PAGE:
What sustainable refurbished buildings mean for education in CH-UH
There have been several letters and opinion pieces in the Heights Observer recently that press the issue of what the $134.8 million facilities bond issue [would] do for education in the CH-UH District. [http://www.heightsobserver.org/read/2013/09/16/public-education-matters, http://www.heightsobserver.org/read/2013/09/24/how-to-pass-the-chuh-facilities-bond-issue, http://www.heightsobserver.org/read/2013/08/23/sustainable-buildings-will-help-teach-our-students] This is a central question for school leaders. We hope they can offer some significant information before the Nov. 5 vote.
There are several ways that sustainable refurbished buildings can impact education: (1) a physical environment that enables health, comfort, and optimal mental function, (2) curriculum content that uses the buildings in lesson plans, (3) student, staff, and community attitude changes, both in terms of pride in the facilities and in terms of modified behaviors that accomplish sustainable resource utilization for a lifetime.
Here we will focus on the first impact: environment effects on health, comfort, and mental function.
Employers have long understood that the physical work environment affects productivity. The focus is usually on temperature, humidity, air quality, acoustics, and lighting. ["Advanced Energy Design Guide for K-12 School Buildings: Achieving 50% Energy Savings Toward a Net Zero Energy Building," American Society of Heating, Refrigerating and Air-Conditioning Engineers, Special Project 134, pgs 5-6 for overview, 2011. (http://aedg.ashrae.org/Download.aspx?type=registrants&aedg=84&source=47dcbba0-439a-4d69-8356-6996270f13bf or (http://awilkinson.us/sustain/AEDG50-K12-2011.pdf)]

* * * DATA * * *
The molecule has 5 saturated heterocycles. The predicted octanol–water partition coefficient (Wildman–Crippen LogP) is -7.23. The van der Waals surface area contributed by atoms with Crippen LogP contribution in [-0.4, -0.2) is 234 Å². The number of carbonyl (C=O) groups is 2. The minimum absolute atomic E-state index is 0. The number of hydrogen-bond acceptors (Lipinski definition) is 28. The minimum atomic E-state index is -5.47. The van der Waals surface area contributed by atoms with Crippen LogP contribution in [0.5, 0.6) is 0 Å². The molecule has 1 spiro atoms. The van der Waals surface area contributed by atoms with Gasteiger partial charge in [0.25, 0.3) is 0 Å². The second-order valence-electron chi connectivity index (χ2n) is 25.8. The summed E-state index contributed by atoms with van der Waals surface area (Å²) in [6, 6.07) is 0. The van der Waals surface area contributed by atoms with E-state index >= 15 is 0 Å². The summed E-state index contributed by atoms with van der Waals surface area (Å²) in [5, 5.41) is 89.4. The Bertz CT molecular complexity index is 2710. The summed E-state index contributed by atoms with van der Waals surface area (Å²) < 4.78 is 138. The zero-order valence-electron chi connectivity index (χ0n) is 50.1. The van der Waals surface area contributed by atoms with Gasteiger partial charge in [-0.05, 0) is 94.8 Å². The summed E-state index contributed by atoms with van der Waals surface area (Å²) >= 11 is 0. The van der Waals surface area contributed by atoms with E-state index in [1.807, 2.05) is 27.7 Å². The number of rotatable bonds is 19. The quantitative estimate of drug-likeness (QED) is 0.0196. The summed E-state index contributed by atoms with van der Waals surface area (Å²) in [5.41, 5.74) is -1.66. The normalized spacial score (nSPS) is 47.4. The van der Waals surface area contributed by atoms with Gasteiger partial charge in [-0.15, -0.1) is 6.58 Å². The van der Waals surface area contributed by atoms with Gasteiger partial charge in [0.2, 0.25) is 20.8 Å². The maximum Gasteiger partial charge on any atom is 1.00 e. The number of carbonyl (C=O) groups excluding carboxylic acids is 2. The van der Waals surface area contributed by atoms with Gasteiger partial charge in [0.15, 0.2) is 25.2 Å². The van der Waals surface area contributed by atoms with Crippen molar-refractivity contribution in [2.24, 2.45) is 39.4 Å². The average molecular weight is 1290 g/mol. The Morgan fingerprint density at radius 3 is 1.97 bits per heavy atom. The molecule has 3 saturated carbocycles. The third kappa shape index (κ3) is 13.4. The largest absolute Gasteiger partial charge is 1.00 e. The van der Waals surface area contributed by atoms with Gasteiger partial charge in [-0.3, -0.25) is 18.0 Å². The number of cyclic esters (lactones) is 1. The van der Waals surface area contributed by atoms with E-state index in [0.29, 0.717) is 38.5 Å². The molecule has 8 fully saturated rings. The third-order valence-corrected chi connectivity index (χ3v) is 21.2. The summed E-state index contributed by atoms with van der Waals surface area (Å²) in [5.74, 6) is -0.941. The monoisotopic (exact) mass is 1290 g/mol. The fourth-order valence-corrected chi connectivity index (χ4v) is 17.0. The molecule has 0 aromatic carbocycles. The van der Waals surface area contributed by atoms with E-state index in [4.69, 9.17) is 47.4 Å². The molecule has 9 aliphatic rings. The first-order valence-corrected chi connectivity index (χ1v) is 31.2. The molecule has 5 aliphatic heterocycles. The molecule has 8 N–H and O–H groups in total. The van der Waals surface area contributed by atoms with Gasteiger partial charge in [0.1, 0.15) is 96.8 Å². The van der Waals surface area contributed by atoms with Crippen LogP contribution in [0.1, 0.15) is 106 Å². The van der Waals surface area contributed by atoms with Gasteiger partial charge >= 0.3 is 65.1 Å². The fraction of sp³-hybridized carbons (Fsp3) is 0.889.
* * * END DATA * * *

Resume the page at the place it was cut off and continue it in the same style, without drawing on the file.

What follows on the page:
Because student performance is the outcome of a complex and individualistic multi-variable dynamic, it is difficult, if not impossible, to guarantee improvement solely on the basis of more sustainable facilities. Nevertheless, studies show reductions in sick days among faculty, staff, and student populations. The sickness can be induced by physical stresses like heat and noise, by air-borne pathogens carrying infections, or by dust and mold that can trigger respiratory problems like asthma.
The literature features many case reports strongly suggestive of causal connections between sustainable facilities and improved student performance. Temperature and humidity are familiar factors from our daily lives. On peak heat and humidity days we all slow down and perhaps get more cranky. Our current school buildings have this problem year round, even on cold wintry days, compounded by zone HVAC control systems taking some rooms to extreme conditions in order for other rooms to be comfortable. Individual control of rooms with properly balanced centralized supply systems is the way to accomplish uniform comfort. Modern school HVAC systems do that.
Acoustic noise has different effects on different people. The spectrum and quality of the sound affects people differently. Some become nervous, agitated, or distracted by noise. In music classes and events, background noise prohibits quality performance and listening. There are standards for noise in schools (established by the American Speech-Language-Hearing Association) that are beyond our schools’ present ability to meet. The most prevalent example is HVAC system noise, but in some cases the noise comes from adjoining rooms. [“Do School Facilities Affect Academic Outcomes?”, by Mark Schneider, National Clearinghouse for Educational Facilities, pgs. 6-8 are about acoustics, Nov. 2002. (http://awilkinson.us/sustain/outcomes.pdf)]